Home South African Credit rating agencies adopt ’wait-and-see’ approach to Godongwana’s mini-budget promises

Credit rating agencies adopt ’wait-and-see’ approach to Godongwana’s mini-budget promises

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Finance Minister Enoch Godongwana may have managed to stave off a potential credit ratings downgrade of South Africa’s bonds as he tabled very balanced fiscal metrics in his medium-term budget.

Enoch Godongwana makes his maiden mini-budget speech as the new Minister of Finance. Picture: Phando Jikelo/African News Agency (ANA)

FINANCE minister Enoch Godongwana may have managed to stave off a potential credit ratings downgrade of South Africa’s bonds as he tabled very balanced fiscal metrics in his mini-budget.

Moody’s Investor Services and S&P Global are set to issue their country review on Friday.

A further downgrade of South Africa’s bonds deeper into sub-investment level would mean higher borrowing costs for the government, raising the overall cost of living which is already at record highs.

The markets last week responded positively to Godongwana’s medium-term budget policy statement (MTBPS), which committed to fiscal discipline, debt reduction and managing the budget deficit.

The rand even strengthened below the R15.20-mark to the greenback as South Africa’s credit risk, which is the perceived risk of default, slightly moderated.

The MTBPS showed a tax revenue windfall of R120.3 billion due to the commodity price surge, and revised economic growth forecast upwards to 5.1 percent for 2021.

The high tax revenue has been a blessing for the fiscus, given the fears in 2020 that the government may have to resort to the International Monetary Fund for assistance.

However, debt-servicing costs and the public-sector wage bill will continue to crowd out the government’s spending in the medium-term while the pace of structural reforms needs to gather momentum.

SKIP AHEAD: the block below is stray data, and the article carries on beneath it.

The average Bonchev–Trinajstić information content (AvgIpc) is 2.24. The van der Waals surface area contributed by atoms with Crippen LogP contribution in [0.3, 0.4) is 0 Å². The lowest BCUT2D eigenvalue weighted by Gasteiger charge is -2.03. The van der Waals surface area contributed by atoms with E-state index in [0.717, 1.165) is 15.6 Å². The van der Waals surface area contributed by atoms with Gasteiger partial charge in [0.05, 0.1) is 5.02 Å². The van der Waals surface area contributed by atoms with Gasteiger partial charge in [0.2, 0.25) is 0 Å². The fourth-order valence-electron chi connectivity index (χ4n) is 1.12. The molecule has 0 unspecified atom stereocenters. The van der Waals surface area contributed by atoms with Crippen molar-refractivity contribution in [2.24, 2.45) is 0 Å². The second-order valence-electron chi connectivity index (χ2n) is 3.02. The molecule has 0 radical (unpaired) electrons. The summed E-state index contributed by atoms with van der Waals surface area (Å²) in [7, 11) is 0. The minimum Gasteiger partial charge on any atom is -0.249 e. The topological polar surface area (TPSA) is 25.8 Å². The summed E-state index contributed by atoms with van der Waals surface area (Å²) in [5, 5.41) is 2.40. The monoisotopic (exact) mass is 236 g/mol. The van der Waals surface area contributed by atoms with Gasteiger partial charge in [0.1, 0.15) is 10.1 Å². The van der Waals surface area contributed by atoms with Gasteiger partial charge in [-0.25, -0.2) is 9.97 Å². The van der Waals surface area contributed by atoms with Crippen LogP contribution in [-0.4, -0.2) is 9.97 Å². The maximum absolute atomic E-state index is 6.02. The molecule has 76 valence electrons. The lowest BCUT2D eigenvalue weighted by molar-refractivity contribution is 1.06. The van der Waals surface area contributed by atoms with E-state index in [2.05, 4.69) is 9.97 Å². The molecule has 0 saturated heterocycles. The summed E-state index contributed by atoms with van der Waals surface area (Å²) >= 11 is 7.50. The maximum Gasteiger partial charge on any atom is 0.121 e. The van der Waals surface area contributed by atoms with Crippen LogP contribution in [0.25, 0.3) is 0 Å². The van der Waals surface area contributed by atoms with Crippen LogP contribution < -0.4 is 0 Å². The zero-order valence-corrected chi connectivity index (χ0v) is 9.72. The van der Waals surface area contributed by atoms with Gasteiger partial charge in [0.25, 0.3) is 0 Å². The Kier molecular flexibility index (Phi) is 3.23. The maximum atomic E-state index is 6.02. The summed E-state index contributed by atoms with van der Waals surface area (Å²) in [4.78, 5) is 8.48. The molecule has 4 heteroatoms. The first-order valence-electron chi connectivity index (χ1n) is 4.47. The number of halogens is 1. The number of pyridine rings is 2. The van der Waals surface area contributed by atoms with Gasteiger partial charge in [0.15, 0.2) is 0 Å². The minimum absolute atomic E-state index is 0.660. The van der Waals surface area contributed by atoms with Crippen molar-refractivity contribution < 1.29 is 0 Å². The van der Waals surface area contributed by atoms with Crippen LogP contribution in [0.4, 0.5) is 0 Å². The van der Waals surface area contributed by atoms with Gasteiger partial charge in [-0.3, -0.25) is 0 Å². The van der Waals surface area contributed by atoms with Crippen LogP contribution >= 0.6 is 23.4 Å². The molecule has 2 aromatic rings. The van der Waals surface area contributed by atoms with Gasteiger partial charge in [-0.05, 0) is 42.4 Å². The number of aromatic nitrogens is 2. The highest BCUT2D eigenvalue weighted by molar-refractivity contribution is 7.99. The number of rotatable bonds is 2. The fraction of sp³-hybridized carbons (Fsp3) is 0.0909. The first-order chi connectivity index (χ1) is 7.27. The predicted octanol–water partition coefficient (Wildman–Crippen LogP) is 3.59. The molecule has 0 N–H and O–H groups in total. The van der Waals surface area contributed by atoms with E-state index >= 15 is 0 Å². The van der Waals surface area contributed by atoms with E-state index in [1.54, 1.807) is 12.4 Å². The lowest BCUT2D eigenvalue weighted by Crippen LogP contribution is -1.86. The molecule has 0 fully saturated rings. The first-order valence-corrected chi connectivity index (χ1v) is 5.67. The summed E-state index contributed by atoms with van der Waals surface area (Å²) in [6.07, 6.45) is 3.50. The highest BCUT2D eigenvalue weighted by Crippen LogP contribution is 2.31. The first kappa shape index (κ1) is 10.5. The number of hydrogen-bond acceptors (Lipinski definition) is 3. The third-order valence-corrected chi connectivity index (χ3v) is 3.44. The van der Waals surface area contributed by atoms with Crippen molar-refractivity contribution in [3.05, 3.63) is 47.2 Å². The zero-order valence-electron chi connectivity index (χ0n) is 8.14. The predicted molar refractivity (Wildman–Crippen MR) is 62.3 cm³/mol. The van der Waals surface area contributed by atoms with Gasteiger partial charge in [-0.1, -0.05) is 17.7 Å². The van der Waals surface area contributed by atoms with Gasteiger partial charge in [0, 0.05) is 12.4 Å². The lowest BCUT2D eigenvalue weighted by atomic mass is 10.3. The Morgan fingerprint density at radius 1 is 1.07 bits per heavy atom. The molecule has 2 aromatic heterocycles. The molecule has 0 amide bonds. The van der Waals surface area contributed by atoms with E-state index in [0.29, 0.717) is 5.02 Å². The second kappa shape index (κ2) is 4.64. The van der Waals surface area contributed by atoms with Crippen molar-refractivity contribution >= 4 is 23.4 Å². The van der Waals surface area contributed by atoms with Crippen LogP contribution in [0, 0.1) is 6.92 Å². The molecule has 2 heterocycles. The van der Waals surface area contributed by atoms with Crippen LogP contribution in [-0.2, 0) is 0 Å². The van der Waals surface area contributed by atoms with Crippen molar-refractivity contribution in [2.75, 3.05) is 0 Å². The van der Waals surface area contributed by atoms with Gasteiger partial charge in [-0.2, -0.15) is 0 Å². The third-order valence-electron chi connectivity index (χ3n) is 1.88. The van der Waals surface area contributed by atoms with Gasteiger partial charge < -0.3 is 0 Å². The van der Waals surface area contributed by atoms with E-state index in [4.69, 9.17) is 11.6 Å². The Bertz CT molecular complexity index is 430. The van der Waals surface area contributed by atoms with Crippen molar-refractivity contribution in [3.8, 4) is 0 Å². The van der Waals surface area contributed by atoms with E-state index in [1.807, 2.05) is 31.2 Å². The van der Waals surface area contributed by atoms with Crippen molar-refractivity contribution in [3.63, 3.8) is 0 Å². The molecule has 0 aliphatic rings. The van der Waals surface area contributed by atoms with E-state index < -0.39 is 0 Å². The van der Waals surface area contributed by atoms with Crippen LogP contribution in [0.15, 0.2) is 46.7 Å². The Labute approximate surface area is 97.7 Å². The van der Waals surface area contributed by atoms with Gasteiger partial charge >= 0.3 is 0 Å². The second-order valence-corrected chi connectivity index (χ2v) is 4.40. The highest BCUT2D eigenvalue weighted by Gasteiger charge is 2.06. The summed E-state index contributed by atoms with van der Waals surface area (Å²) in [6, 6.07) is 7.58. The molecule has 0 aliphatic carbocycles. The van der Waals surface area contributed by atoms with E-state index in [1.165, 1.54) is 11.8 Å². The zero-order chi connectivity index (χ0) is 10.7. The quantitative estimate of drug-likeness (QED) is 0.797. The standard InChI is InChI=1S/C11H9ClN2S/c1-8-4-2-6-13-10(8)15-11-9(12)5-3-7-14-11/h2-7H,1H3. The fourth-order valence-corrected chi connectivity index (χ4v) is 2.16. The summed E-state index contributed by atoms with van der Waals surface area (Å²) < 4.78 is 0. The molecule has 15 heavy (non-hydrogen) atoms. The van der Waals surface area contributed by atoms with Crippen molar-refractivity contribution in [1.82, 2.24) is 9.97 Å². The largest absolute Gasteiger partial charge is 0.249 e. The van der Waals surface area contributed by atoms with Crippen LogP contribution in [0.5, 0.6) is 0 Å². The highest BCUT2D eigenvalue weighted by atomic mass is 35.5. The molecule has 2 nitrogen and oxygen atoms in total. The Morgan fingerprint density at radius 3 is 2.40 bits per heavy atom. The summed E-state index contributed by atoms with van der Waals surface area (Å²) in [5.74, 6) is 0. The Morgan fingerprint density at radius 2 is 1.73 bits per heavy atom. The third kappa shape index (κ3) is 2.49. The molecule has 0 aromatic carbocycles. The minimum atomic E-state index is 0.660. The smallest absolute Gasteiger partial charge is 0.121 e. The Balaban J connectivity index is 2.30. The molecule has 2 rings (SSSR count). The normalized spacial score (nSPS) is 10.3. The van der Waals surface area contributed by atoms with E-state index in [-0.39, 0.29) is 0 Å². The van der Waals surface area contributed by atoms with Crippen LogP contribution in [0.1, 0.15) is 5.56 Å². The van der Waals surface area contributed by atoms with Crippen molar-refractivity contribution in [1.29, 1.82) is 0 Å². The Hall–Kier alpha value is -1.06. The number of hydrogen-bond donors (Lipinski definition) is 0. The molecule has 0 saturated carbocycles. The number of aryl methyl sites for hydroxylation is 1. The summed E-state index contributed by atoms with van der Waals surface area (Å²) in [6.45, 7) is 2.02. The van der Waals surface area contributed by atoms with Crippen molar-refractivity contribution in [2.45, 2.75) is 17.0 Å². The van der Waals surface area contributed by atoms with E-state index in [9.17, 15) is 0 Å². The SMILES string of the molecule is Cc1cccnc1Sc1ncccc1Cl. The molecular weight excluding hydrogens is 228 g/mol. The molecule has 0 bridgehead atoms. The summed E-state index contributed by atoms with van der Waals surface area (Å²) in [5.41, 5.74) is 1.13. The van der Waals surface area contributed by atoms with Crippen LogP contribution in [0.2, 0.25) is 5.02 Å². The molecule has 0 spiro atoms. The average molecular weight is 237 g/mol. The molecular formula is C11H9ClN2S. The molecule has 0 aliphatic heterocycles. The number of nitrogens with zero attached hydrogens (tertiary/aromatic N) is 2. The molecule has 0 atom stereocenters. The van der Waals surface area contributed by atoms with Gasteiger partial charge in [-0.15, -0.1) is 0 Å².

Stanlib’s head of fixed income, Victor Mphaphuli, praised the progress on fiscal consolidation and management of the debt trajectory as “encouraging”.

Mphaphuli said the main risks lay in whether the government could deliver on its promises, setting future gross domestic product growth on a higher path. However, he said he expected the credit ratings agencies to adopt a “wait-and-see” approach to the promises Godongwana made.

“I expect rating agencies to adopt a wait-and-see approach, particularly around the promises that he has made, until maybe into next year,” he said. “That is effectively when we will find out whether ratings agencies are willing to make a positive move on South Africa’s debt.”

South Africa’s foreign- and local-currency ratings were cut two and three levels below investment grade a year ago, with the outlook remaining negative as fiscal metrics deteriorated elevated levels of borrowing to mitigate the impact of the Covid-19 pandemic.

In May, Moody’s skipped a scheduled review of the country’s credit rating after it had warned that it would likely downgrade South Africa further if its debt burden continued to grow.

Fitch has not given any specific dates for South Africa’s review, but on Friday it issued a series of reviews against major local banks, affirming their ratings as junk with a negative outlook.

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